China’s President Xi Jinping presided over a meeting last Sunday during the ten day long 12th National People’s Congress to review macroeconomic measures the government is taking in response to the current economic slowdown. In attendance were Premier Li Keqiang, all the Secretaries of Provincial Party Committees and Provincial Governors, as well as all Ministers of the State Council.
*** Premier Li said economic growth was still running within the “normal range, but warned at the meeting that it was slipping from the initial estimates, with GDP expectations for the first quarter of 2016 now marked down to 6.5-6.6% from the original estimates of 6.6-6.7% and the 6.8% growth rate of the 4th quarter of last year. ***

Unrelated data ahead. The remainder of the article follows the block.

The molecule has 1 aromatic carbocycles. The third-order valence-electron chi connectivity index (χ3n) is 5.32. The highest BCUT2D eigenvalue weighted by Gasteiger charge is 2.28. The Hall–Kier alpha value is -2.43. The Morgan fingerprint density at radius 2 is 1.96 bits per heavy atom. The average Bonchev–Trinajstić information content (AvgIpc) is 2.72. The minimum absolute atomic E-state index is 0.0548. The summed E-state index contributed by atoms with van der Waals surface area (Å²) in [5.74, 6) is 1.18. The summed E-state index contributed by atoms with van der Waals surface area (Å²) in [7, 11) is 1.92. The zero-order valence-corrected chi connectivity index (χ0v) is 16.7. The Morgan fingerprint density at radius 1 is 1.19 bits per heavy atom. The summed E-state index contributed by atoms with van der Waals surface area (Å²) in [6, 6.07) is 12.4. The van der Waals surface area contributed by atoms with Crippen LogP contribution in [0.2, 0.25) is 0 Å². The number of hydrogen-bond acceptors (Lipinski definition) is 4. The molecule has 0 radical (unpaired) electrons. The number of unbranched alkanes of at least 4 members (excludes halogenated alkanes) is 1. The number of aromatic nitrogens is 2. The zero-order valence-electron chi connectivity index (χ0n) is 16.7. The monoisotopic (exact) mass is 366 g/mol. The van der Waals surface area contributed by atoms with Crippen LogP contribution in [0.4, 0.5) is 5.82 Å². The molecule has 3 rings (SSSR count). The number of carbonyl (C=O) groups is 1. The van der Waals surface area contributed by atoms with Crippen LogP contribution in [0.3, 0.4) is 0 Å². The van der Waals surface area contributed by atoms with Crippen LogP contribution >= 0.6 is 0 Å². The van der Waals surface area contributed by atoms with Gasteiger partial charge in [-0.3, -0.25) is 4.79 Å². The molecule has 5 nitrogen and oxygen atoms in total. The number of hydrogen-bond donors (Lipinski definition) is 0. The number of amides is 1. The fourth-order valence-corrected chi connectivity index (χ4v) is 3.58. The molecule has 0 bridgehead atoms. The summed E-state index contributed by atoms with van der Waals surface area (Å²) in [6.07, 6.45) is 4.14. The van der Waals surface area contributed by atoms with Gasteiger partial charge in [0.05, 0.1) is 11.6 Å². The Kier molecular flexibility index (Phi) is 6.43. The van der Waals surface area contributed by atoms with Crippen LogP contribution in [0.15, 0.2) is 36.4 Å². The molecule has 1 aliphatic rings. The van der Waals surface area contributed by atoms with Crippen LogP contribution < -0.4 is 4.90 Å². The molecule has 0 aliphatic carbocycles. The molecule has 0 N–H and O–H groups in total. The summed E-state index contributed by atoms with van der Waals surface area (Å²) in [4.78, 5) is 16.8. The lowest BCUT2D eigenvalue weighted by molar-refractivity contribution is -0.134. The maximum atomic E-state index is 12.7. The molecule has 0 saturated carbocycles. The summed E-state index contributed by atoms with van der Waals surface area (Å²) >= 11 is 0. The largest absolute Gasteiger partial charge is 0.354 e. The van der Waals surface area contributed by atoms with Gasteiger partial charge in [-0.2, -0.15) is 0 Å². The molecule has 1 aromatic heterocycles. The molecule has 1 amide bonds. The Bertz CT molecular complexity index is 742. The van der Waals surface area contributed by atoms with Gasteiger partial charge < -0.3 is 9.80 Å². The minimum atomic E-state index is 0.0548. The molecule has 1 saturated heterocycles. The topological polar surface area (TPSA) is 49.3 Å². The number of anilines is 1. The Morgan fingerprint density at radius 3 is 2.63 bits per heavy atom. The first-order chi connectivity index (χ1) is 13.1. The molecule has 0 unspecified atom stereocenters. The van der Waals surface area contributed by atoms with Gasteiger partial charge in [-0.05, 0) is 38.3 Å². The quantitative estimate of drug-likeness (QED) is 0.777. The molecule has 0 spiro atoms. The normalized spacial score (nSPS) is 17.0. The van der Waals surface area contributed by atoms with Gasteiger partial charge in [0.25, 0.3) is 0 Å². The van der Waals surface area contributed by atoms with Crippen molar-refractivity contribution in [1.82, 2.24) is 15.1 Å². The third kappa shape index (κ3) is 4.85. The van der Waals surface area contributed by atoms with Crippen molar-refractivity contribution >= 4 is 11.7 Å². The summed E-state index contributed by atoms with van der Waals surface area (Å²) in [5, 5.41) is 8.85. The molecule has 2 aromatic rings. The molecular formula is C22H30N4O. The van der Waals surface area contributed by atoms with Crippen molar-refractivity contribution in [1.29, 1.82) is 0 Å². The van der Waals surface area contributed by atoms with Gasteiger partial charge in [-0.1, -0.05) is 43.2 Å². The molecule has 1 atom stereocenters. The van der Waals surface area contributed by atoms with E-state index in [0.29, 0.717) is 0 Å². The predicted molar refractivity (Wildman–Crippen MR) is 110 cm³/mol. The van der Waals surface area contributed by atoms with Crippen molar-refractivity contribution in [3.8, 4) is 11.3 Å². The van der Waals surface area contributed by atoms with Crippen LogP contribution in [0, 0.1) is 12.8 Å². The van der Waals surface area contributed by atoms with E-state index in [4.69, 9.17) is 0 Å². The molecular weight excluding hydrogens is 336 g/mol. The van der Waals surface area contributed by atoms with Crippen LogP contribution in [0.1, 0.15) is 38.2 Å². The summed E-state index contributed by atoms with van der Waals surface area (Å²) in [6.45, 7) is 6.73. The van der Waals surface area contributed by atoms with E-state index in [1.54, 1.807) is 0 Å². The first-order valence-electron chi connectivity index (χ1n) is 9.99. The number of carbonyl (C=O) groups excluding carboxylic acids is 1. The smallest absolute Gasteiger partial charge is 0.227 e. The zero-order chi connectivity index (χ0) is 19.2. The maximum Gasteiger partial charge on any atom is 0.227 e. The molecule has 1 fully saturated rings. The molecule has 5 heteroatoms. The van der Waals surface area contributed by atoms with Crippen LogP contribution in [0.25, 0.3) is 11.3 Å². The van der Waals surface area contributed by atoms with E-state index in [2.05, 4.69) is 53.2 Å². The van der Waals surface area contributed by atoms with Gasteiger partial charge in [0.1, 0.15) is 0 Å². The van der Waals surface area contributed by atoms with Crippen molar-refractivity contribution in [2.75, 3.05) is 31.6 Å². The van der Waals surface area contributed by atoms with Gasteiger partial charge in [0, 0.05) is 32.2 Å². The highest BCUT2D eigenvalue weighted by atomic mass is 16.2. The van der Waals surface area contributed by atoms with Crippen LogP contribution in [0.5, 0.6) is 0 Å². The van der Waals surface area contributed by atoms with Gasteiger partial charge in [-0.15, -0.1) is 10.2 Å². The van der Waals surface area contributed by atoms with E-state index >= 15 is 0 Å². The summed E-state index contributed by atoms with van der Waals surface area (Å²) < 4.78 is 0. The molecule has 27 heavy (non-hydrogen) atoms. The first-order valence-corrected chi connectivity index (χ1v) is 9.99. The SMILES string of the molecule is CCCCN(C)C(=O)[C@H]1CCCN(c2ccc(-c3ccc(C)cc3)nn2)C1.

*** Devaluing the currency to foster growth was not one of the measures discussed or considered. Xi and Li instead both stressed again that the RMB exchange rate will remain relatively stable against a basket of currencies, and that there is no basis for continued depreciation (or for that matter strong appreciation) of the RMB this year. Indeed, from what we understand. The government hopes and continues to expect the RMB to remain roughly between 6.5000 and 6.6000 against the USD this year (see SGH 2/29/16, “China: RRR Cut and the RMB”). ***